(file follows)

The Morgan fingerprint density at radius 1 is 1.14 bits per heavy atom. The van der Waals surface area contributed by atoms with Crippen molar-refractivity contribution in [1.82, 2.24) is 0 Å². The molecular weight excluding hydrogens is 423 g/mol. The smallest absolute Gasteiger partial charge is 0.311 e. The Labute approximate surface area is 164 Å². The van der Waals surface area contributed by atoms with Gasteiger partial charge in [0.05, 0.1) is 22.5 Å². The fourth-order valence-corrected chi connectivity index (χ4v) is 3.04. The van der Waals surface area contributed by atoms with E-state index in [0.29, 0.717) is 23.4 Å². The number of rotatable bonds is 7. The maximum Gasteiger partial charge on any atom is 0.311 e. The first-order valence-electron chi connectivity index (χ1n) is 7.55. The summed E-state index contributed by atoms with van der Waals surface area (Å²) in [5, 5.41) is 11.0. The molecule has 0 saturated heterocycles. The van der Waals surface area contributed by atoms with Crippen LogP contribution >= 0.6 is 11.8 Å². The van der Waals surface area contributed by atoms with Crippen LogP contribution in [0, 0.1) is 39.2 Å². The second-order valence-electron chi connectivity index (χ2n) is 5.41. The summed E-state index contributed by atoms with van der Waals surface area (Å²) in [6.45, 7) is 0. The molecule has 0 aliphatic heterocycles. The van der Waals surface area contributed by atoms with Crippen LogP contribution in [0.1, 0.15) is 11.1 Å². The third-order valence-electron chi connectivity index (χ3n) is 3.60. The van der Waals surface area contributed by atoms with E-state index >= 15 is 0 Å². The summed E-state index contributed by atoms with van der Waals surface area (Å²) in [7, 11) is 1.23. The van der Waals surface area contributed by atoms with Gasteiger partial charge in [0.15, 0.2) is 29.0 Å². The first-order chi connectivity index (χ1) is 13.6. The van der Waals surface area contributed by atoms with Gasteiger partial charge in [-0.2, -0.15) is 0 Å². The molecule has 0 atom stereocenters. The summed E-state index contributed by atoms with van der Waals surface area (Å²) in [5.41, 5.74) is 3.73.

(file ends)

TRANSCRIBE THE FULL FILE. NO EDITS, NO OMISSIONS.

The Morgan fingerprint density at radius 1 is 1.14 bits per heavy atom. The van der Waals surface area contributed by atoms with Crippen molar-refractivity contribution in [1.82, 2.24) is 0 Å². The molecular weight excluding hydrogens is 423 g/mol. The smallest absolute Gasteiger partial charge is 0.311 e. The Labute approximate surface area is 164 Å². The van der Waals surface area contributed by atoms with Gasteiger partial charge in [0.05, 0.1) is 22.5 Å². The fourth-order valence-corrected chi connectivity index (χ4v) is 3.04. The van der Waals surface area contributed by atoms with E-state index in [0.29, 0.717) is 23.4 Å². The number of rotatable bonds is 7. The maximum Gasteiger partial charge on any atom is 0.311 e. The first-order valence-electron chi connectivity index (χ1n) is 7.55. The summed E-state index contributed by atoms with van der Waals surface area (Å²) in [5, 5.41) is 11.0. The molecule has 0 saturated heterocycles. The van der Waals surface area contributed by atoms with Crippen LogP contribution >= 0.6 is 11.8 Å². The van der Waals surface area contributed by atoms with Crippen LogP contribution in [0, 0.1) is 39.2 Å². The second-order valence-electron chi connectivity index (χ2n) is 5.41. The summed E-state index contributed by atoms with van der Waals surface area (Å²) in [6.45, 7) is 0. The molecule has 0 aliphatic heterocycles. The van der Waals surface area contributed by atoms with Crippen LogP contribution in [0.1, 0.15) is 11.1 Å². The third-order valence-electron chi connectivity index (χ3n) is 3.60. The van der Waals surface area contributed by atoms with E-state index >= 15 is 0 Å². The summed E-state index contributed by atoms with van der Waals surface area (Å²) in [7, 11) is 1.23. The van der Waals surface area contributed by atoms with Gasteiger partial charge in [0.15, 0.2) is 29.0 Å². The first-order chi connectivity index (χ1) is 13.6. The van der Waals surface area contributed by atoms with Gasteiger partial charge in [-0.2, -0.15) is 0 Å². The molecule has 0 atom stereocenters. The summed E-state index contributed by atoms with van der Waals surface area (Å²) in [5.41, 5.74) is 3.73.